In stunning irony, Sizdah-bedar was the very day upon which King Ahasuerus granted Haman permission to kill all the Jews of Persia. In true April Fool’s fashion, the joke was on Haman. An entire race of people were marked for death on Sizdah-bedar, the day of “getting rid of 13,” due to the hatred of one man—a man we now know as history’s greatest April fool.
So next time April Fool’s Day and Sizdah-bedar comes around, give a thought to an ancient Persian superstition regarding the number 13 and how YHWH used a pur (a lot) to mark this day in infamy for the Persian people. A day meant for the death and destruction of the Jewish people instead became a celebration of deliverance that they have commemorated every year, for over two and a half millennia.
The lot is cast into the lap; but the whole disposing thereof is of YHWH. Proverbs 16:33
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13 and Jewish Tradition
But there is even more to this story. You see, to the Jewish people the number 13 has never been a superstitious sign of evil. Maimonides, one of the most respected rabbis of Judaism established 13 principles of the Jewish faith. His 13th principle is a “belief in the resurrection of the dead”.
In the Babylonian Talmud (the rabbinic writings that help explain the Torah), the number 13 is featured prominently, especially as it relates to the Torah and the temple service. Here are a few examples:
- Circumcision is mentioned 13 times in the Torah, and is in consequence regarded as the 13-fold commandment.
- There were 13 trumpet-shaped chests for offering in the temple court of the women.
- The 13th trumpet was for the free will offering
- The priests made 13 prostrations in the sanctuary. During the days of Gamaliel and Hananiah, 14 prostrations were made.
- 13 prostrations were made toward the 13 gates of the temple.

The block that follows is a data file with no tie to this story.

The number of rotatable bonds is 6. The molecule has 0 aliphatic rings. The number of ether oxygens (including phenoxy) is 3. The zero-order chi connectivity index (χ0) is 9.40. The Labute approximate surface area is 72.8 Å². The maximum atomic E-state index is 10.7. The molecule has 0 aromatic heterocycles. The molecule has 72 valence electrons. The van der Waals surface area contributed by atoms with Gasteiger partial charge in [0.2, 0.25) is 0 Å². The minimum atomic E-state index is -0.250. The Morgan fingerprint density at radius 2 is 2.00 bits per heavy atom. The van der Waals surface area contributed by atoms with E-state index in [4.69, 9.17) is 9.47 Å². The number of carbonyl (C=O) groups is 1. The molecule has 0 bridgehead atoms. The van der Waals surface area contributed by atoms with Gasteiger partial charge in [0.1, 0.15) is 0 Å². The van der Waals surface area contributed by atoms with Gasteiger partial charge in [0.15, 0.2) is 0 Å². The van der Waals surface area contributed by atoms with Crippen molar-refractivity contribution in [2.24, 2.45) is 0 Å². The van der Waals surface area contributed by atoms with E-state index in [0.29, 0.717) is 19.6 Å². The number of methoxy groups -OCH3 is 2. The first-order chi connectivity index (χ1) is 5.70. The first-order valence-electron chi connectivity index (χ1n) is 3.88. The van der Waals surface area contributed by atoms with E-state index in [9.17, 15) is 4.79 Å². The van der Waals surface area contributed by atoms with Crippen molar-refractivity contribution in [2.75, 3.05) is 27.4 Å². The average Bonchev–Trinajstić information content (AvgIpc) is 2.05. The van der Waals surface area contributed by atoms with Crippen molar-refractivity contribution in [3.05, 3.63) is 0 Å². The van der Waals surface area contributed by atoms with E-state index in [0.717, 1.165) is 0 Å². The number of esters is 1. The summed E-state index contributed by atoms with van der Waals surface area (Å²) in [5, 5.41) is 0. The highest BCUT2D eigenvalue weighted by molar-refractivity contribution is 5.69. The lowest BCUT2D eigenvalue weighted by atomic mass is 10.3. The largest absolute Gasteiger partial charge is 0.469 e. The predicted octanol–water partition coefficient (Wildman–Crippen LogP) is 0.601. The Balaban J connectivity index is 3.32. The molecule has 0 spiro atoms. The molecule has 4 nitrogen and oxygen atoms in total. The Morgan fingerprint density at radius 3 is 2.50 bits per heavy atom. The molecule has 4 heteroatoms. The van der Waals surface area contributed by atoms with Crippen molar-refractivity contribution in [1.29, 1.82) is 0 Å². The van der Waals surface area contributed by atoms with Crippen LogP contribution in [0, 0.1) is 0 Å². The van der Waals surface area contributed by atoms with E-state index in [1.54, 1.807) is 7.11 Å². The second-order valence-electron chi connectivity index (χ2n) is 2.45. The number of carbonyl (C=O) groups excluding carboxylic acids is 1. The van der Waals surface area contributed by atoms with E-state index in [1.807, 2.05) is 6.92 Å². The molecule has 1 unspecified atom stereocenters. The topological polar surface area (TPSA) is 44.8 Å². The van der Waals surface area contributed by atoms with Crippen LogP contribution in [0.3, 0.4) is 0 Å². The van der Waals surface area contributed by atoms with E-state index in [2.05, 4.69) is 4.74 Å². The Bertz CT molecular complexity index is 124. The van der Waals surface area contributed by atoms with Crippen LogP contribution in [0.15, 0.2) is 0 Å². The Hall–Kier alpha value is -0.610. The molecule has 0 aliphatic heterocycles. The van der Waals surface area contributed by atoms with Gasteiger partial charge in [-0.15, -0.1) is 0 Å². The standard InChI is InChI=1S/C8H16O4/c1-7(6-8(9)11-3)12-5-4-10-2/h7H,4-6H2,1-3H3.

- There were 13 tables in the sanctuary.
- There were 13 kinds of mercy attributes to YHWH.
- In a leap year, there are 13 lunar months.
- There are 13 public and general feasts.
- The land of Israel will be divided among 13 tribes, with the 13th portion going to the “Prince of Israel . . . whom men of all the tribes will serve . . .” (The Babylonian Talmud, Annotated. The Publication Society of America 1895. Kindle Edition.)
13 in Biblical Tradition
It may come as a surprise to some, but seeing the number 13 in a positive light is not just a Jewish Rabbinic tradition. Sadly, the Christian scholar E. W. Bullinger in his popular book Number in Scripture poisoned the well for many Christians when he claimed that the number 13 was associated with rebellion in the Bible. What’s disappointing to me is that most stop reading there. Bullinger goes on to explain how the number 13 in the Bible is also associated with atonement. In fact it may come as a shock to some, but the very names of God as given in the Bible: YHWH, Adonai, and Ha-Elohim all are multiples of 13.
For those who may not be familiar with the subject, in Old Testament times they didn’t use Arabic numerals. Each Hebrew letter was assigned a numerical value. This gave each Hebrew word a numerical value in addition to its normal written meaning. For instance the personal name of God as used over 6500 times in the Old Testament has the numerical value of 26 or 2 x 13.
How many of you remember the Apostle John’s words that “God is Love”.
And we have seen and do testify that the Father sent the Son to be the Saviour of the world. Whosoever shall confess that Jesus is the Son of God, God dwelleth in him, and he in God. And we have known and believed the love that God hath to us. God is love; and he that dwelleth in love dwelleth in God, and God in him. 1 John 4:14-16
Or how about the famous chapter on love in the Bible which ends with this wonderful summary:
And now abideth faith, hope, love, these three; but the greatest of these is love.
1 Corinthians 13:13
Did you know that in the Old Testament one of the Hebrew words for love is ahabah. Ahabah is first mentioned in the Bible in relation to Jacob’s service for Rachel because of the ahabah or love he had for her. Would it surprise you to learn that the Hebrew letters in the word ahabah equal 13?
And Jacob served seven years for Rachel; and they seemed unto him but a few days, for the love [ahabah—13] he had to her. (Genesis 29:20)
Yeshua as the Atonement Sacrifice